The Affordable Care Act (ACA) endeavors to help millions of Americans obtain medical insurance. Some supporters are compelled by compassion, others by business interest, but the idea of helping more people get insured is now widely supported. However, federal regulations have introduced what appears to be a significant disconnect between the intent to cover everyone and the employment regulations that will determine whether lower wage workers can actually afford coverage.
Low wage families will be looking for the most affordable coverage options for the entire family. If income is low enough, the entire family may be eligible for Medicaid in some states. Under Medicaid, the family may have no monthly premium cost, and out-of-pocket costs would be nominal. However, if the family is above the Medicaid and/or Children’s Health Insurance Program (CHIP) eligibility thresholds, private coverage may be the only option. So will anyone subsidize private coverage for families that are above Medicaid/CHIP income thresholds?
Either the employer or the government may help. Federal law encourages the employer to take the lead in premium support, but the law doesn’t require it. If the employer doesn’t offer some kind of coverage and employer contribution, an excise tax (employer penalty) may be applied except with the small employers (less than 50 full-time equivalent employees) as they are exempt. As a fallback, the government is offering advanced premium tax credits (APTC) to the worker and/or family members who cannot access “affordable” coverage at work. But what is “affordable,” and how does the affordability standard apply to a family?
As a fallback, the government is offering advanced premium tax credits (APTC) to the worker and/or family members who cannot access “affordable” coverage at work. But what is “affordable,” and how does the affordability standard apply to a family?
Group coverage is deemed affordable (for purposes of eligibility for the APTC) if the “single only” coverage is available to a worker at a cost less than 9.5% of the employee’s household income. Employers must offer coverage to dependents (recently defined as children, not a spouse) to avoid employer penalties, but the employer is not required or expected to pay for dependent coverage. As a result, many low wage workers will end up in a situation where the employer pays toward employee-only group coverage, while offering dependent coverage on the worker’s dime. Because dependent coverage (which is deemed affordable even though it may not be) is available to the worker’s family through the group plan, the family members are not eligible for APTC help from the government if applying for coverage in the public exchange. At the end of the day, many workers will be unable to afford the cost of family coverage at work and will leave their dependents uninsured.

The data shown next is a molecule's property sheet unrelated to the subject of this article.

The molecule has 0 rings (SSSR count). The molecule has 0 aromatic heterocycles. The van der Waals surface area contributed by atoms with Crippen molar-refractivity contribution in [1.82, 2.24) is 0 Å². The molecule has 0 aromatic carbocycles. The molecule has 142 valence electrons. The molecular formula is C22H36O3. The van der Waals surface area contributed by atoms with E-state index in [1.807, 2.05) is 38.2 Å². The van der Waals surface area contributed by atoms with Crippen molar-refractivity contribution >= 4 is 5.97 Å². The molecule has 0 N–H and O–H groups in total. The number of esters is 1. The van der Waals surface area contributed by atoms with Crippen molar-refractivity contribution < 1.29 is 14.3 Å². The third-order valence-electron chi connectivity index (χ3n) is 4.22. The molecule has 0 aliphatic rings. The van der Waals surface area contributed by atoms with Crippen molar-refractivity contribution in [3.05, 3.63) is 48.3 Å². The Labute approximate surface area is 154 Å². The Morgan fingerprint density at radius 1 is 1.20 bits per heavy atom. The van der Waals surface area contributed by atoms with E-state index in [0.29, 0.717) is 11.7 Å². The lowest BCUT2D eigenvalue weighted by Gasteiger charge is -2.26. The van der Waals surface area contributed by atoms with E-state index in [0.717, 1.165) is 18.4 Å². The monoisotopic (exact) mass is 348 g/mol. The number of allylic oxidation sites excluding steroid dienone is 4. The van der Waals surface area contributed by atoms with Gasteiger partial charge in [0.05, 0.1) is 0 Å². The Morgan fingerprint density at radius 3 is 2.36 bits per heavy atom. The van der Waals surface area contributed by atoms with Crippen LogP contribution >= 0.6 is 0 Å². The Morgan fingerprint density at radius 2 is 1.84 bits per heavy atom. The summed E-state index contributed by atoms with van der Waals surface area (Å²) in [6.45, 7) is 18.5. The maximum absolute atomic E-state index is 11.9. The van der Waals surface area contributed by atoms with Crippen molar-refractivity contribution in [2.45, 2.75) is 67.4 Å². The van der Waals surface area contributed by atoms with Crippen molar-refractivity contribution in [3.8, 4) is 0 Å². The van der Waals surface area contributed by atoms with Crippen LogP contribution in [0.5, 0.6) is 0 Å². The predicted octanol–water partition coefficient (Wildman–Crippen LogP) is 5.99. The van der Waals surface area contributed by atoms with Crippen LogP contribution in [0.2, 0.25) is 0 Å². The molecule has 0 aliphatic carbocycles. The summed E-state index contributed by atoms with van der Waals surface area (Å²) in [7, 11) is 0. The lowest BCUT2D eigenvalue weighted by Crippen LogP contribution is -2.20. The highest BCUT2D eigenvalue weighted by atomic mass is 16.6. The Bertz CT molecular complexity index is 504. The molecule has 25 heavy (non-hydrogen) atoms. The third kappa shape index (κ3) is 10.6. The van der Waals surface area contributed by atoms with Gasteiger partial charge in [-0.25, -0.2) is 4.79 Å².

An unintended consequence may arise in the labor market. If the large employer does not pay a substantial portion (in my opinion, at least a majority) of the family coverage for low wage workers, the employee will eventually figure out that the only way to get financial assistance to cover their dependent children will be to find work with an employer that does not offer “affordable” coverage. This will probably lead to an incentive for low wage employers to either drop group coverage, or “engineer” the employee-only cost of the group plan to be more that 9.5% of W-2 wages for low wage workers.
In either case, the large employer will pay a penalty, and the employee may remain eligible for APTC financial assistance in the public exchange for himself and any dependents.
Engineering the single-only cost of the group plan to something exceeding 9.5% of W-2 wages may end up making the most sense for the employer. The corporation is able to indirectly leverage the APTC to make sure family members are covered since employees could waive group coverage and take the government subsidies instead. The employer’s excise tax (employer penalty) won’t deter this strategy as the penalty will be comparable to what the employer would have spent on single-only coverage.
The downside will be the challenges that employer may have with participation requirements on the group plan, which may be imposed either by the carrier based on market rules (for fully insured plans), or by Treasury guidance. IRC 105(h) imposes certain discrimination rules on group health plans in order for those plans to remain tax advantaged, and part of the forthcoming rules from the Treasury may include certain group participation thresholds. If participation requirements for group plans prevent the “engineered” strategy of pushing lower wage people away from the group plan and into the public exchange, many low wage employers may drop their group plans out of necessity in order to recruit labor.
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